Showing posts from October, 2009

I Hate Halloween

It's that time of year again and I'm afraid I'm coming out of the closet to say Halloween is not my favourite time. The pumpkin lanterns and the arched cats in shop windows with witches' hats are fun. What I don't like is that parents are emotionally blackmailed into buying elaborate costumes for their offspring for the purpose of demanding sweets with menaces from complete strangers at their own front door!

I hate the gimme-gimme aspect, and the fact they are rarely polite - even with Mum or Dad hovering in the background, most don't even bother to say "trick or treat," but just reach out to dip their mucky little mitts into a bowl of sweets I felt compelled to buy for this express purpose!

They aren't happy with a few either, these kids have buckets to fill! - in a nation with a serious obesity problem where the Government is spending public money on viral TV advertising!

And some of them aren't kids, they have real facial hair and a can of …

The OMG Moment

For those authors, and that's just about all of us, who carefully prepare that vital query to the 'perfect agent', agonising over what to say, what not to say, which order to put the information in, should we tell them we won the History prize at school? That our Reading Group loves us? That we have another six wips ready and waiting if they don't like this one?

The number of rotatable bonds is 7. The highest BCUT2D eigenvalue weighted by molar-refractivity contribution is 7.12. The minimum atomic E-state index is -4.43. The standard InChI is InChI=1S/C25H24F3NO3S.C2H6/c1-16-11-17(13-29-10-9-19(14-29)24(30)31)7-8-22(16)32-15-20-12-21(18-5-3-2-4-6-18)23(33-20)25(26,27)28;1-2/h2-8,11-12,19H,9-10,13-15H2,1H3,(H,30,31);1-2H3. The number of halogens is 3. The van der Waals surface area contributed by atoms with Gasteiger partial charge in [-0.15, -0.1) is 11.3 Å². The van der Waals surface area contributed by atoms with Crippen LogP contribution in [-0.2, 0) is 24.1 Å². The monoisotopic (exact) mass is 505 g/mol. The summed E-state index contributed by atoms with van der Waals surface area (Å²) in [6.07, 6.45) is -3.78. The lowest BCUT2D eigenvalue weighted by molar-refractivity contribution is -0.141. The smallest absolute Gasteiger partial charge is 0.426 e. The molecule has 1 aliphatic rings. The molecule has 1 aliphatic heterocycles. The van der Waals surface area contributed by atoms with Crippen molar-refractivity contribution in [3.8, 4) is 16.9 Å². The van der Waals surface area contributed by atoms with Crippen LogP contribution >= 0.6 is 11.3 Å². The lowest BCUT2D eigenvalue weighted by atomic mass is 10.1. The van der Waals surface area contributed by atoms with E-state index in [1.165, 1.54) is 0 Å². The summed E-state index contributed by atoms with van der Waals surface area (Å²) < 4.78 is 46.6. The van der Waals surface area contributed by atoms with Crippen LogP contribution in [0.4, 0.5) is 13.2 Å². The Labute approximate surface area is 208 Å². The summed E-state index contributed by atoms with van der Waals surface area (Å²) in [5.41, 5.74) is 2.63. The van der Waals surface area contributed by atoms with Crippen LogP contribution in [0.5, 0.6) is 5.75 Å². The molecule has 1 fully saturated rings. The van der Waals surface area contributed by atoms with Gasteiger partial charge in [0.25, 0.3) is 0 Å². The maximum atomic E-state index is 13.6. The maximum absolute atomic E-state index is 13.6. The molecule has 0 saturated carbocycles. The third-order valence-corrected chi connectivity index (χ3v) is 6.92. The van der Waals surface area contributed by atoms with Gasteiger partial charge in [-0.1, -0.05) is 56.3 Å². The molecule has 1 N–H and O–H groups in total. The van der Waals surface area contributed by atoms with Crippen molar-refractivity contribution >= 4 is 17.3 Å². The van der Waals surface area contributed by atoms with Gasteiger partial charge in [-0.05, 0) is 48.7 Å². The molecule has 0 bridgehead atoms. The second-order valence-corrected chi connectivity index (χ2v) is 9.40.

We even submit the query to a critique group or forum to ask for critiques and advice for the re-writes. In fact, many of us spend more time perfecting our query letter and synopsis than we do the first chapter of our manuscript.

Then we carefully format and prepare the file, compose the e-mail and ten seconds after we press the 'send' button - the OMG moment - when we realise something got sent that shouldn't have, or we spelled the agent's name wrong.

I would love to hear about the funny things aspiring authors sent off by mistake - I'm sure it would make an extremely entertaining novel all…

Jane Austen Is Alive and Well....

Keira Knightly as Elizabeth Bennett in the 2005 Film Production of Pride and Prejudice
....and living amongst the hundreds of Austenesque Blogs and publications that have come onto the market over the last couple of years.

Many novels use her original characters, expanding them into stories of their own. I first noticed this when a book landed on my mat from Random House requesting a review for 'Lady Vernon and Her Daughter', written by mother-daughter team, Jane Rubino and Caitlen Rubino-Bradway. They have expanded the neglected Austen manuscript of 'Lady Susan' and turned it into a Regency story based on the premise that on the demise of her husband, a widow is dispossessed of her home and fortune by a vindictive male relative and has to find a means of survival for her and her daughter.

A cursory search of the web brought up pages of references to publications where the authors have taken Ms Austen's characters and written stories round them. Amongst them being T…